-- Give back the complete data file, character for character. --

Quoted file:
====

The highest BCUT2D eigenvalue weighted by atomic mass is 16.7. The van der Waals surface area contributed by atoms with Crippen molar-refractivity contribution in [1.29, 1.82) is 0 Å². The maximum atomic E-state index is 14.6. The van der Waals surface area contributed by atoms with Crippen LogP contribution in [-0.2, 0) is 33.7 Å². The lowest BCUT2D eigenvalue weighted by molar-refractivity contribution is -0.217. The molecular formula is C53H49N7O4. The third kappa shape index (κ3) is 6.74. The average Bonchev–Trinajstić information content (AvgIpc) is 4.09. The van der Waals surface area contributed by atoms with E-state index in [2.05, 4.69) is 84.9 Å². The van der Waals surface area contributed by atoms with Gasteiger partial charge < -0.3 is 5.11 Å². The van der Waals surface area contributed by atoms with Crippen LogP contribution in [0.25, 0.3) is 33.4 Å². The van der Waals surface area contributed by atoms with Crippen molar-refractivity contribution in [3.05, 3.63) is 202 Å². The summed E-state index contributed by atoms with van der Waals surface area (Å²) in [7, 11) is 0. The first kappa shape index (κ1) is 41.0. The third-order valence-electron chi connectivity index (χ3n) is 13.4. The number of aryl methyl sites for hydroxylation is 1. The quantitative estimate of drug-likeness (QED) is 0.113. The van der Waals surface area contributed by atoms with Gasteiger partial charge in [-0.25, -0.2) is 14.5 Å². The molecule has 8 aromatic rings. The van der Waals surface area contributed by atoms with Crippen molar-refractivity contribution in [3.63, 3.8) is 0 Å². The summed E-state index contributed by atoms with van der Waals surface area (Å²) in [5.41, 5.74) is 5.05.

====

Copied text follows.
The highest BCUT2D eigenvalue weighted by atomic mass is 16.7. The van der Waals surface area contributed by atoms with Crippen molar-refractivity contribution in [1.29, 1.82) is 0 Å². The maximum atomic E-state index is 14.6. The van der Waals surface area contributed by atoms with Crippen LogP contribution in [-0.2, 0) is 33.7 Å². The lowest BCUT2D eigenvalue weighted by molar-refractivity contribution is -0.217. The molecular formula is C53H49N7O4. The third kappa shape index (κ3) is 6.74. The average Bonchev–Trinajstić information content (AvgIpc) is 4.09. The van der Waals surface area contributed by atoms with E-state index in [2.05, 4.69) is 84.9 Å². The van der Waals surface area contributed by atoms with Gasteiger partial charge < -0.3 is 5.11 Å². The van der Waals surface area contributed by atoms with Crippen LogP contribution in [0.25, 0.3) is 33.4 Å². The van der Waals surface area contributed by atoms with Crippen molar-refractivity contribution in [3.05, 3.63) is 202 Å². The summed E-state index contributed by atoms with van der Waals surface area (Å²) in [7, 11) is 0. The first kappa shape index (κ1) is 41.0. The third-order valence-electron chi connectivity index (χ3n) is 13.4. The number of aryl methyl sites for hydroxylation is 1. The quantitative estimate of drug-likeness (QED) is 0.113. The van der Waals surface area contributed by atoms with Gasteiger partial charge in [-0.25, -0.2) is 14.5 Å². The molecule has 8 aromatic rings. The van der Waals surface area contributed by atoms with Crippen molar-refractivity contribution in [3.63, 3.8) is 0 Å². The summed E-state index contributed by atoms with van der Waals surface area (Å²) in [5.41, 5.74) is 5.05.